Centipedes do not reproduce via direct copulation. Some species of centipede reproduce sexually while some reproduce through parthenogenesis. Female centipedes produce pheromones to attract mates and on average, the female centipede species lay 40 to 50 eggs. The male lays down a silk web using glands at the posterior end and produces in sperms in this web called spermatophore.

The spermatophore is either left for the female to find and take up or is brought to her attention via a courtship display and then introduce into her genital opening. Then the fertilized eggs are laid down in the soil or maybe some female centipedes guards’ eggs by wrapping her body around the eggs. Many centipedes young are similar to adults but have fewer pairs of legs than adults and acquire additional body segments and legs each time they molt.

Types of centipede

There are different types of centipedes

  1. House centipedesNight hunters, Scolopendra gigantea is an example of house centipede found in tropical and subtropical forests in northern South American.
  2. Amazonian giant centipede: is a large, fearsome and predatory arthropod has highly toxic venom that can quickly kill arthropods. Scolopendra gigantea is also an example of Amazonian giant centipede
  3. Texas redheaded centipede: Large centipede having 20 to 21 pairs of legs and appears dark-brown with a redhead. They can grow upto 8 inches. Scolopendra heros is the example of these centipede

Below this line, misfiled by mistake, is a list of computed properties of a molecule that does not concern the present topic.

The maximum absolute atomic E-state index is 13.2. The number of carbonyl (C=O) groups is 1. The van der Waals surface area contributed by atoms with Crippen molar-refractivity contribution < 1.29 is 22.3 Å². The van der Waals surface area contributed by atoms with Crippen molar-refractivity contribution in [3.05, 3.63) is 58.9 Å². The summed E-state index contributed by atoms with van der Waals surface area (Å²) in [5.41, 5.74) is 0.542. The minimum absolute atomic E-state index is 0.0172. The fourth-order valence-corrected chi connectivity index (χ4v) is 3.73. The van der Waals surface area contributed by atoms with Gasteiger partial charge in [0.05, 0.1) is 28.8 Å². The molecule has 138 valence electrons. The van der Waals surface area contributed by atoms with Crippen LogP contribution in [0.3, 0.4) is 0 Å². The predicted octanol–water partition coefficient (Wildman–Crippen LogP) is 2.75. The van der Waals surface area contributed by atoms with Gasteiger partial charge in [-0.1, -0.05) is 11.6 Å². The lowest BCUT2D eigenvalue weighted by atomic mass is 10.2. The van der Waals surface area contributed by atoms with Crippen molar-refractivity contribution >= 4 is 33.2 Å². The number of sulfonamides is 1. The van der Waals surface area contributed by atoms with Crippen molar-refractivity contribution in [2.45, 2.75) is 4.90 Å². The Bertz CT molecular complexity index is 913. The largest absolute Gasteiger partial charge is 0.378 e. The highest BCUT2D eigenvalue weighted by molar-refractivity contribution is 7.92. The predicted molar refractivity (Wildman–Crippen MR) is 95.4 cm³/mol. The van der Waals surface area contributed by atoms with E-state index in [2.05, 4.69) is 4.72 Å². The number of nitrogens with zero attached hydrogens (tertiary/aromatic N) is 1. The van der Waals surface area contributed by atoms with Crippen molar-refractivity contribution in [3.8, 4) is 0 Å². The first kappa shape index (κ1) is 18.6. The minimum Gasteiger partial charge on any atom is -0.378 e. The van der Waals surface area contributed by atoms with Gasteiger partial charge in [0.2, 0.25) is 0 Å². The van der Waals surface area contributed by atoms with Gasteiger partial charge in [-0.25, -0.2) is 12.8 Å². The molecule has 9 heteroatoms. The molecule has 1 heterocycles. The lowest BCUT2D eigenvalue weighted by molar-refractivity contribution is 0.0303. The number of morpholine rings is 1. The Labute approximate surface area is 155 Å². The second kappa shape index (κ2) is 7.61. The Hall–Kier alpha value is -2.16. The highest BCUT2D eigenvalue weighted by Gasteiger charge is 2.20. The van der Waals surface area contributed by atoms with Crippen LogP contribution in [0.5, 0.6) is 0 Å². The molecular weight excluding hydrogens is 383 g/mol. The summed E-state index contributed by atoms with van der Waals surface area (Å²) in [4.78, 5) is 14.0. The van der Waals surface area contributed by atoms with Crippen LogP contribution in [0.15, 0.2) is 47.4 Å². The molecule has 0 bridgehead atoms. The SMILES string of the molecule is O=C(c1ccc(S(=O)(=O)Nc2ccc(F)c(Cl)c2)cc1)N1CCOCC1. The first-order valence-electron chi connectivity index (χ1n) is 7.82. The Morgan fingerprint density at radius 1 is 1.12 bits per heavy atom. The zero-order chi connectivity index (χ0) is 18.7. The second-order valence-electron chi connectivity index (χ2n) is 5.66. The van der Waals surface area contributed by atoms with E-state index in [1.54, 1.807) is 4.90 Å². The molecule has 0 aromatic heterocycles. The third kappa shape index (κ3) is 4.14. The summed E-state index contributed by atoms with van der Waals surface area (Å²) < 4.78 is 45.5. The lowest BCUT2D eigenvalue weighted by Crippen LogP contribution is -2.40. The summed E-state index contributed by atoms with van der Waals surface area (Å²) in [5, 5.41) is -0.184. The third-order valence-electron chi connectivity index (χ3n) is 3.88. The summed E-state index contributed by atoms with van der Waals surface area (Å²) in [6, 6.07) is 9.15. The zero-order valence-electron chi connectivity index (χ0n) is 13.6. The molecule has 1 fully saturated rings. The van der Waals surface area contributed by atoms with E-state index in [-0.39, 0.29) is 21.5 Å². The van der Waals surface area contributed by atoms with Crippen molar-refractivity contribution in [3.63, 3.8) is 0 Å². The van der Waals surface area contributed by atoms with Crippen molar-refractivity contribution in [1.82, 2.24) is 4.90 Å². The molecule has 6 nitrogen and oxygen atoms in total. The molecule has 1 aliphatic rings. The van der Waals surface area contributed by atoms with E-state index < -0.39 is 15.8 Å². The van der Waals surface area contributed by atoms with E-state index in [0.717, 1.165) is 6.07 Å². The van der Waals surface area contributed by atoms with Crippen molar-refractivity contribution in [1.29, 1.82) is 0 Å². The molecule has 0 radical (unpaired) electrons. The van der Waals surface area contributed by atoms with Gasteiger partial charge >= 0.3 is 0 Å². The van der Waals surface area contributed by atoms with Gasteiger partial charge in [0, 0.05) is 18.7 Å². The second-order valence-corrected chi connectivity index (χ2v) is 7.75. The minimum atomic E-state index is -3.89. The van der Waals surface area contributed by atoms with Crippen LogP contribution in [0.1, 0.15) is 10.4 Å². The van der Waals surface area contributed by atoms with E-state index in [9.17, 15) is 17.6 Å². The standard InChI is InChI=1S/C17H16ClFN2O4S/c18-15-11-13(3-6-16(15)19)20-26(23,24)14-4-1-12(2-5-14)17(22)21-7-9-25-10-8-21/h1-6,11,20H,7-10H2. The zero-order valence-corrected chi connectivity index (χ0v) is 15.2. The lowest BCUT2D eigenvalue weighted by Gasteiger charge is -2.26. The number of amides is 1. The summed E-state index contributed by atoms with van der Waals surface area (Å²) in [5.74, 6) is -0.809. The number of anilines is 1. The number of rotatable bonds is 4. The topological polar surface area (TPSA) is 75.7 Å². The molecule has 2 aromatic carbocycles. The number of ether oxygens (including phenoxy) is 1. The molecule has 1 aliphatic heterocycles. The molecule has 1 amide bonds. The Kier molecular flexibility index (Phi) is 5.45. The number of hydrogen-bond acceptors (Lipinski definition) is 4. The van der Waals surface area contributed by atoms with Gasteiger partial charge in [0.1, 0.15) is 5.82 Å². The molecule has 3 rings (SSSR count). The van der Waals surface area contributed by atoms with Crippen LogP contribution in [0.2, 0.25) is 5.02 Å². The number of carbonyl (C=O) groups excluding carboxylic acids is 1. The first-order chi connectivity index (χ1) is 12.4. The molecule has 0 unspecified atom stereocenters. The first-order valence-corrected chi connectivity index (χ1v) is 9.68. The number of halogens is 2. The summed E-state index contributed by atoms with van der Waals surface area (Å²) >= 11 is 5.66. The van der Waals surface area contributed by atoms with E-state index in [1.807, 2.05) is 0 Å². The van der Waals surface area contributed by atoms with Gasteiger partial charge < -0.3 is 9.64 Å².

4. Stone centipedes: they mostly live under logs and rocks. Example of stone centipede is Lithobius forficatus found in Europe
  5. Soil centipedes: they dig the soil like earthworm by alternately expanding and contracting the body.
  6. Aquatic centipede: Scolopendra cataracta called waterfall centipede.

Millipedes

Millipedes belong to class Diplopoda, characterized by having two sets of legs (or four legs total) per body segment. Millipedes have 11 to 100 trunk segments derived from embryological and evolutionary fusion of primitive metameres. That is the reason they have pairs of appendages per body segment.

They have as many as 22 (11 pairs) to 750 (350 pairs) legs and their length range is 2 to 280 mm. The position of legs extended at most only slightly laterad and partial visible on the side of the body (short legs) that support the body of the millipedes and they can take off more substrate. The common name of millipedes is thousands legged worms. There are 7,000 species of millipede in the world but mostly millipedes found in America and north Africa.